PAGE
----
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Losing Ourselves and Finding More of Jesus

Description

Here’s a simple reflection and challenge for parents who are enduring the season of letting their kids go.

I was at my mailbox last weekend and saw my neighbor, Beth, weeding her garden. As I strolled over to say hello, I noticed she wasn’t just weeding…

She was weeping.

On her knees. Right there on the front lawn.

I asked if she was OK, and she explained that they’d just dropped off Logan, the last of her three kids, at college the day before.

She sobbed, “I am NOT OK—I AM TOTALLY LOST!”

She confessed that she walked by Logan’s empty bedroom last night, and realized it was the first time since the day he was born that she didn’t need to turn on his nightlight anymore. The nightlight ritual represented 18 years of mama-nurturing rhythm, and at that moment, she suddenly recognized how much the routine of doing little daily mom-things was over for good. She felt empty, lonely, and lost.

Apparently this realization also caused her to burst into tears, hurl herself onto his bed, and bury her face in his sheets to inhale the lingering scent of her son. All night long.

“His smell isn’t going to last forever, and it’s all I have left!” she wailed.

(OK–She totally lost me at lying face down on her son’s sheets to intentionally breathe in the scent of a teenage boy. I personally avoid any direct contact with my teenage sons’ bedding because I can smell it from the hallway. *Gag*)

But my conversation with Beth reminded me of the same feeling of loss and bewilderment about my identity that I felt when my daughter left for college 2 years ago. I spent a lot of time wondering about what her leaving for college meant for ME.

Being a mother is the lens through which I usually see my existence. Even though I’ve had a rewarding professional career, being a mother is the most important job I’ve ever had.

Being a mother is who I am.

Or so I’ve thought…

Perhaps being a mother is an identity that’s swallowed me up amid the parental sacrifice and satisfaction of feeling valuable and loved by being needed and constantly doing all sorts of mom things.

I’ve started to recognize that being a mother is NOT all that I am, but that being a mother is God’s way of letting me know something even more important about myself…and about him.

You see, when I held my daughter right after she was born, I finally experienced what unconditional love felt like. My first epiphany as a parent was finally being able to comprehend how God really loves us. Another mom once described it so well: “God gave me a baby girl so that I can truly understand how he feels about his baby girl.”

And watching my daughter walk up the steps of her freshman dorm as our car drove away brought part 2 of the epiphany: That deep, guttural, lay-face-down-on-their-sheets-longing-to-hold-our-babies close and stay connected in their life even though we’re releasing them to be independent is exactly how our heavenly father yearns for us.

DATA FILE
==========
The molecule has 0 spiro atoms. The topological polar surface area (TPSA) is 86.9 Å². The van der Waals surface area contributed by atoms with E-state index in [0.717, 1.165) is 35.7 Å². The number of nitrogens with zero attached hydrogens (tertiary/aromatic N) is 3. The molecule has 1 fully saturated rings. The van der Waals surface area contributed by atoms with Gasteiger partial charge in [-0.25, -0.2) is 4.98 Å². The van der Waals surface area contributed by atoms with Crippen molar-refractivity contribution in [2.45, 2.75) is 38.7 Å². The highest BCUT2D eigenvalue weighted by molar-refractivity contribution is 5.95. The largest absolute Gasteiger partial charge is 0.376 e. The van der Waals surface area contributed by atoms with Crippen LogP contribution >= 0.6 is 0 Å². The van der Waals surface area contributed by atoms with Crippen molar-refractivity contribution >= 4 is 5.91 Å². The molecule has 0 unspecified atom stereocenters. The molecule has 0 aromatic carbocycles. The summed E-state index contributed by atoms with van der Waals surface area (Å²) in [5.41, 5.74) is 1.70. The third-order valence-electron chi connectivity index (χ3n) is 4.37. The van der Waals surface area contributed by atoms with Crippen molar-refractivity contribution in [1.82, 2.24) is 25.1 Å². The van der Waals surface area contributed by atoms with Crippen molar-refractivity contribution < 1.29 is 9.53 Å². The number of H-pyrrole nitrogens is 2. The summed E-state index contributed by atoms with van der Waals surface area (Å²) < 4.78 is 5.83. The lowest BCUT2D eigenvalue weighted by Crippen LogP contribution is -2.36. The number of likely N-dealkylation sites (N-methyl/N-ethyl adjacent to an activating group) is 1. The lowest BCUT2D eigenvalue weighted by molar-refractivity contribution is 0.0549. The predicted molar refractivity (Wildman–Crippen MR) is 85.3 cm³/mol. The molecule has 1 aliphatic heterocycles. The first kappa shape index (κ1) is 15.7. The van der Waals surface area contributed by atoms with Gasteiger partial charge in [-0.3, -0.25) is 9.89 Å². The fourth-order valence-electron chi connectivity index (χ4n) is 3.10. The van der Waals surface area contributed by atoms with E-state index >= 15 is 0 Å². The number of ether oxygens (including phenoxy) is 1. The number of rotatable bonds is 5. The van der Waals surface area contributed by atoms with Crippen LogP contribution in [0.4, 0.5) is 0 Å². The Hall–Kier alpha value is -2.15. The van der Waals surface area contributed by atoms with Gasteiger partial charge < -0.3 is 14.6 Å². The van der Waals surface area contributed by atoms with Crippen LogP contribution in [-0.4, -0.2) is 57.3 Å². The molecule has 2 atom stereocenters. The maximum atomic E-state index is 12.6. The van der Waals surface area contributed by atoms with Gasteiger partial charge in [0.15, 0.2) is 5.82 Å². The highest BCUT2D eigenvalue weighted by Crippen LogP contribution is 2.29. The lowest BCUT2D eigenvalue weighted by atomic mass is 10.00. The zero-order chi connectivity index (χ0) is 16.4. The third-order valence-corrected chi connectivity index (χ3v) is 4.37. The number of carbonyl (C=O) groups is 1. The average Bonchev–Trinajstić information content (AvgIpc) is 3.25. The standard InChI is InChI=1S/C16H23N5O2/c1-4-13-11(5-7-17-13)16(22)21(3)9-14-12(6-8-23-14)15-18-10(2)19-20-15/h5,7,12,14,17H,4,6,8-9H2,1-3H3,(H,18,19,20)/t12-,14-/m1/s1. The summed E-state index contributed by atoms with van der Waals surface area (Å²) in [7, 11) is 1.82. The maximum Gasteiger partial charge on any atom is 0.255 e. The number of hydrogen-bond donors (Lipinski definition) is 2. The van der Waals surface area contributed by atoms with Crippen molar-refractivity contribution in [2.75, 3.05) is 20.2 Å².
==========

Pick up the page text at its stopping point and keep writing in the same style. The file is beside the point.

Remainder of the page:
Because we are all beloved children of the King.

Before we were mothers, or fathers, or grandparents— before we ever accomplished anything in our lives with our “doing”– we were known, valued and loved. The promise of the Gospel is all the proof we’ll ever need.

And how often I forget that as I independently march forward through life measuring my worth by worldly standards, determined to control the destiny of myself and my loved ones through the accomplishments of my perpetual human endeavors.

The journey of parenthood will never be over. The seasons of “doing” will wane as our kids grow up, but we’ll never stop being their parents. Someday just being is going to be enough.

I’m learning to rest more in the “being” of my life. Losing some of my identity that was tied into the busyness and “doings” of parenthood is clearing a path towards embracing my true identity that’s ironically not even really about me—it’s about who I am in Christ.

My identity is about whose I am. (Not whose mom I am.)

Here’s a simple reflection and challenge for parents who are enduring the season of letting their kids go:

  • Go sit quietly in your son or daughter’s bedroom and look around. (Sniff their sheets if you dare!) Let your mind wander for a few minutes through a mental collage of sacred lifetime moments with your child—from the day they were born, to watching them take their first steps, to watching them walk away at college.
  • Do you feel that overwhelming sense of pride and love mixed with a raw, deep longing of your heart? Consider this feeling as an invitation—an outstretched hand from your Heavenly Father beckoning you into his loving embrace. Come to him, and rest in the new-found understanding of how God truly yearns for you, and how he desires a connected relationship with his precious child every single day.
  • Read and reflect on Psalm 139: 13-18, Romans 8:38-39, and Colossians 3:1-3. Read them again. And again.
  • Share your heart with God in a time of prayer—talking to him, and listening too. Ask God: “Who do you say that I am?” Journal the words the Holy Spirit brings to you.

Challenge:

Young adulthood is a key time of self-discovery as our kids are also wrestling with the question “Who am I, REALLY?” Inviting them to talk about this with the intent to truly listen with an open mind, as well as being transparent and sharing your discoveries about how your own earthly identity is challenged during this time of transition and how you’re deepening your relationship with Jesus through it is a great way to have a mature, meaningful faith conversation.

Written by: Kami Gilmour

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